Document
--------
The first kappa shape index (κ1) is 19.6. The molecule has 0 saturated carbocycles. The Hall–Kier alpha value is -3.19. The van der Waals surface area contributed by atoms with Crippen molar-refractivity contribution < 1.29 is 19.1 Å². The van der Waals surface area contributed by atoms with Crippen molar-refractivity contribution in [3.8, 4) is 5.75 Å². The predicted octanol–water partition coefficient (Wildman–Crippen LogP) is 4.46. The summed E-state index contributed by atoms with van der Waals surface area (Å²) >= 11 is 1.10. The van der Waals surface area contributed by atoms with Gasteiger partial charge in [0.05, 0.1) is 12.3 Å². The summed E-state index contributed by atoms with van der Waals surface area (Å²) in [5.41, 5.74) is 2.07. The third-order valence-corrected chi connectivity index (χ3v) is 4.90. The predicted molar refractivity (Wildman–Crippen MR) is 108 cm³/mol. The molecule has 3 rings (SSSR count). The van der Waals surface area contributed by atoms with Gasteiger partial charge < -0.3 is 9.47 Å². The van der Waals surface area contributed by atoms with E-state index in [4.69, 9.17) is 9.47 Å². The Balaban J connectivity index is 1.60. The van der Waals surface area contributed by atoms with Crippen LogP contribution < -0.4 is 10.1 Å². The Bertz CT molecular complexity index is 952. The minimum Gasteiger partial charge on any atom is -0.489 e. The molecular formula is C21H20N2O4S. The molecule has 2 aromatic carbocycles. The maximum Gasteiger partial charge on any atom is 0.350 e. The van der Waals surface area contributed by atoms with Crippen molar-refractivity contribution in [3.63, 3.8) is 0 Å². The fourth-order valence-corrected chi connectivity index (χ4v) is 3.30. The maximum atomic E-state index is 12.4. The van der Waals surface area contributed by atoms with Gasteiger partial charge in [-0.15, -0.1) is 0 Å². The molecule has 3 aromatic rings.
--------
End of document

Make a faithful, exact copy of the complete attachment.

The first kappa shape index (κ1) is 19.6. The molecule has 0 saturated carbocycles. The Hall–Kier alpha value is -3.19. The van der Waals surface area contributed by atoms with Crippen molar-refractivity contribution < 1.29 is 19.1 Å². The van der Waals surface area contributed by atoms with Crippen molar-refractivity contribution in [3.8, 4) is 5.75 Å². The predicted octanol–water partition coefficient (Wildman–Crippen LogP) is 4.46. The summed E-state index contributed by atoms with van der Waals surface area (Å²) >= 11 is 1.10. The van der Waals surface area contributed by atoms with Gasteiger partial charge in [0.05, 0.1) is 12.3 Å². The summed E-state index contributed by atoms with van der Waals surface area (Å²) in [5.41, 5.74) is 2.07. The third-order valence-corrected chi connectivity index (χ3v) is 4.90. The predicted molar refractivity (Wildman–Crippen MR) is 108 cm³/mol. The molecule has 3 rings (SSSR count). The van der Waals surface area contributed by atoms with Gasteiger partial charge < -0.3 is 9.47 Å². The van der Waals surface area contributed by atoms with E-state index in [4.69, 9.17) is 9.47 Å². The Balaban J connectivity index is 1.60. The van der Waals surface area contributed by atoms with Crippen LogP contribution < -0.4 is 10.1 Å². The Bertz CT molecular complexity index is 952. The minimum Gasteiger partial charge on any atom is -0.489 e. The molecular formula is C21H20N2O4S. The molecule has 2 aromatic carbocycles. The maximum Gasteiger partial charge on any atom is 0.350 e. The van der Waals surface area contributed by atoms with Crippen molar-refractivity contribution in [3.63, 3.8) is 0 Å². The fourth-order valence-corrected chi connectivity index (χ4v) is 3.30. The maximum atomic E-state index is 12.4. The van der Waals surface area contributed by atoms with Gasteiger partial charge in [-0.15, -0.1) is 0 Å². The molecule has 3 aromatic rings.